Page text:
But that doesn't mean Camp Wainwright is free from trouble!

27th - Friday - Fall of snow early morning, cool & cloudy. Surprise search made in PW Enclosure of Hut #18, result in discovery of Tunnel 20 ft long running towards Wire from a shaft 8 ft down. ... Picture "In Society" shown in Recreation Hut at 1930 hours. Winter Clothing ceases to be "In Wear" as from this date.

28th - Saturday - Sunny & warmer. ... Two PW sentenced to 28 days detention for planning an escape and damaging Government Property.

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Page 4: Slowly we strode along, stopping here and there...

Link to Page 4: Slowly we strode along, stopping here and there...
(Copyright 2009 by Klaus Conrad and Germancosm)

Langsam schritten wir weiter, hier und da stehen bleibend, um die Festigkeit eines Pfostens oder Drahtstranges zu prüfen. "Hey, you!" rief ein Posten vom Eckturm uns an; "What are you doing?" "Der diensthabende Sergeant habe uns zu Ausbesserungsarbeiten am Zaun bestellt", gaben wir in breitem Amerikanisch zur Antwort. "Aber ihr seid nicht gemeldet!" "Must be a mistake; wir werden auf der Wache Bescheid sagen." Ruhig setzten wir uns wieder zur Wache hin in Bewegung. Plötzlich blieben wir stehen - etwas zu rasch vielleicht. Der diensthabende Sergeant selber kam auf uns zu; vor ihm konnte unsere Ausrede nichts helfen. Er kannte Heinz, den Lagerdolmetscher, er kannte mich von zwei früheren Fluchtversuchen her. Wir wandten die Gesichter ab.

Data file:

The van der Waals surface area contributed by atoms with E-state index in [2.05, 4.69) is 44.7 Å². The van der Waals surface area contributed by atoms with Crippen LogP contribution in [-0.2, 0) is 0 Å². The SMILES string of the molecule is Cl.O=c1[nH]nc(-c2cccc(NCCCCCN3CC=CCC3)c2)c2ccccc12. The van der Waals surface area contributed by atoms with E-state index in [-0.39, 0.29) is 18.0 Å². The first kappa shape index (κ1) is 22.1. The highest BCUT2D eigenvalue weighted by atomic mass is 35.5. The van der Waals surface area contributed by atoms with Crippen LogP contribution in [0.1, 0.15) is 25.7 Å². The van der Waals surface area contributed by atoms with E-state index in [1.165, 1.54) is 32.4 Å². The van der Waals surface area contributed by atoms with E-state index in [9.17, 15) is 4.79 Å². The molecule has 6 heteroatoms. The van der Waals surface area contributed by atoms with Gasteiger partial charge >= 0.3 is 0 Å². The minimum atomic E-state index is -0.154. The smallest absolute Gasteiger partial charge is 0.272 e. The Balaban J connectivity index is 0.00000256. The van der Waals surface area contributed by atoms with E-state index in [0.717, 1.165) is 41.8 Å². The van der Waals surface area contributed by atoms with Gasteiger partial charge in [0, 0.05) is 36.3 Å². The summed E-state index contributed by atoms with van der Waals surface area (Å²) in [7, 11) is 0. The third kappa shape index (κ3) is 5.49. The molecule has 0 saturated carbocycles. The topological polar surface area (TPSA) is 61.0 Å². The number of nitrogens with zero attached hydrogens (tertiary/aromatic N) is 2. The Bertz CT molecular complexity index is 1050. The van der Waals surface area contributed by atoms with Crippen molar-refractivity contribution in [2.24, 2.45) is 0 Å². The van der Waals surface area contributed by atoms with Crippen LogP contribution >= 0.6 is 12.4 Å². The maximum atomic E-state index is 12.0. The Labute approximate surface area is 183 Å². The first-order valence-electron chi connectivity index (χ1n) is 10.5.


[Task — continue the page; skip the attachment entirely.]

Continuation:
Slowly we strode along, stopping here and there to check the strength of a post or wire. "Hey, you!" a guard called to us from the corner tower; "What are you doing?" "The sergeant on duty told us to perform repair work on the fence," was the answer we gave - in a broad American accent. "But you're not registered!" "Must be a mistake; we'll inform the guardhouse." Calmly, we started moving back toward the guardhouse again. Suddenly we stopped - perhaps somewhat too quickly. The sergeant on duty himself came toward us; with him our excuse wouldn't help at all. He knew Heinz, the camp's interpreter, he knew me from two earlier escape attempts. We turned our faces away.